Nearly three years ago, Ethan Chartier underwent open-heart surgery to correct a condition called transverse aortic coarctation — a narrowing of the artery.
“It was the scariest thing and yet the most amazing thing that he overcame it,” recalled his mom, Teresa Wright.
“It was super hard, but also amazing.”
“As a parent, you forget how strong your kids are, how much they have to go through.”
Ethan’s father, Christian Chartier, remembers walking in to see his son after the five-hour surgery, but having to turn and walk out again.
“One of the biggest memories I have is walking in there and seeing him and having to turn around because I couldn’t see him like that in pain,” he said.
“I wanted to see him as a strong parent, but I couldn’t be that (for him) that day.”
But children can be strong and resilient, and Chartier was recognized for his courage with an early birthday present on Friday (June 16).
Less than a week before he turns 14 on June 22 Chartier, who is just finishing Grade 8 at Yorkson Creek Middle School, was the recipient of a wish through Make-A-Wish BC &Yukon.
Chartier’s wish was for new computer and gaming equipment.
‘Wish granter’ Danny Baker dropped the gear off at Ethan’s house in Clayton Heights and, as an added bonus, Baker took Chartier and his mom via limo to the Electronic Arts (EA) studio in Burnaby for a private tour. Unbeknownst to Chartier or his parents, there was more to the wish. The Best Buy Geek Squad soon arrived to help set up the computer and gaming system.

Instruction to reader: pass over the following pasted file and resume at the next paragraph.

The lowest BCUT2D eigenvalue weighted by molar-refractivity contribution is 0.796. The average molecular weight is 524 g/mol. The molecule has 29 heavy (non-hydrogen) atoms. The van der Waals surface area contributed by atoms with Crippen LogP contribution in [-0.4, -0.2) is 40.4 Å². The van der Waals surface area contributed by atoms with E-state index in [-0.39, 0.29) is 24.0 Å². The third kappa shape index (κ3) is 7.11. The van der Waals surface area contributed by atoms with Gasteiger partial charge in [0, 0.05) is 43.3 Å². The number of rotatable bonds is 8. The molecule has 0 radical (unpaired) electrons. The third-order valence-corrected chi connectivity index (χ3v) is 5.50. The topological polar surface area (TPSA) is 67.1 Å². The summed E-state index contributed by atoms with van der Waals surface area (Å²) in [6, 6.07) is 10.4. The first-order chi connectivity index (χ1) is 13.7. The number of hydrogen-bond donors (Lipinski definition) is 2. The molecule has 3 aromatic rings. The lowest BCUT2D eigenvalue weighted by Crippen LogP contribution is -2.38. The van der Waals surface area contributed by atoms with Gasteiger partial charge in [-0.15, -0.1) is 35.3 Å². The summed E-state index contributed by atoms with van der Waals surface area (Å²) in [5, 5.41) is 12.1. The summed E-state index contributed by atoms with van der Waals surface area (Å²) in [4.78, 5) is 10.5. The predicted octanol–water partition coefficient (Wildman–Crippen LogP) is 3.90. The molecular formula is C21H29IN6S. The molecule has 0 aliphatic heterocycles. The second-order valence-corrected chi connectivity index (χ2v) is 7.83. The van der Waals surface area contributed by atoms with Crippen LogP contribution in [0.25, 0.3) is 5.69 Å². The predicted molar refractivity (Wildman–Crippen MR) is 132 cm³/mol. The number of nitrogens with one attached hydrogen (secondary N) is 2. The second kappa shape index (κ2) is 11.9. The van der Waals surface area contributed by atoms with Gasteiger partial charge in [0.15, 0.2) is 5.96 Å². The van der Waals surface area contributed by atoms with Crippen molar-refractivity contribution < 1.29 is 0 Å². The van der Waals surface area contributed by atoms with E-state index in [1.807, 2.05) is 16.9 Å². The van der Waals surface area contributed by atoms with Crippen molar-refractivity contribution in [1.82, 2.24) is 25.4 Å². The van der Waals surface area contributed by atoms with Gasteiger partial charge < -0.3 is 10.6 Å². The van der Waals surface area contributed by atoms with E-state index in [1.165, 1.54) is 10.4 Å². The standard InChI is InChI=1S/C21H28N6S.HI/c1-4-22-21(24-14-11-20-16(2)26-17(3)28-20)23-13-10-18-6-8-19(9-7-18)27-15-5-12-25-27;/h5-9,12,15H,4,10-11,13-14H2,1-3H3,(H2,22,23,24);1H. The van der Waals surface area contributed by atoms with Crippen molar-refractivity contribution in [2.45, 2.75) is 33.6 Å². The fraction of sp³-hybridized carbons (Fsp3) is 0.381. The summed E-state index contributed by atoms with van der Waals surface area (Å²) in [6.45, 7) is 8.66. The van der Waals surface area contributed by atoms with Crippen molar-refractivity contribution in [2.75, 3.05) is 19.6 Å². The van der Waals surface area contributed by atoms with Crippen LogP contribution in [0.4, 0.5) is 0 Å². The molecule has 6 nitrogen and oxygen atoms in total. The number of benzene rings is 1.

He was also named a honorary member of the Geek Squad, complete with uniform and badge.
‘Agent Q’ told the teen that to earn the badge, agents need to display courage to earn the honour.
“And that is one thing we have heard you are amazing at,” the agent said.
Chartier was at a loss for words.
“I was pretty surprised,” he said, admitting he only had about two hours of sleep the night before in anticipation of the big day.
The wish has been three years in the making, with Chartier trying to decide what exactly he wanted. A cruise was one possibility, while meeting someone famous was another.
Ultimately, he came up with the idea of something that would last longer than just his memories: some computer and gaming equipment.
“Just getting the wish granted was the most amazing thing, to see him smile and brighten his day,” Wright said.
“He is a trooper — what he went through and overcame is amazing.”
To be granted a wish, a child must be between the ages of 3 and 17 with life-threatening medical conditions.
Since 1983, more than 6,200 wishes have been granted in Canada with almost 2,000 of those in B.C. and the Yukon.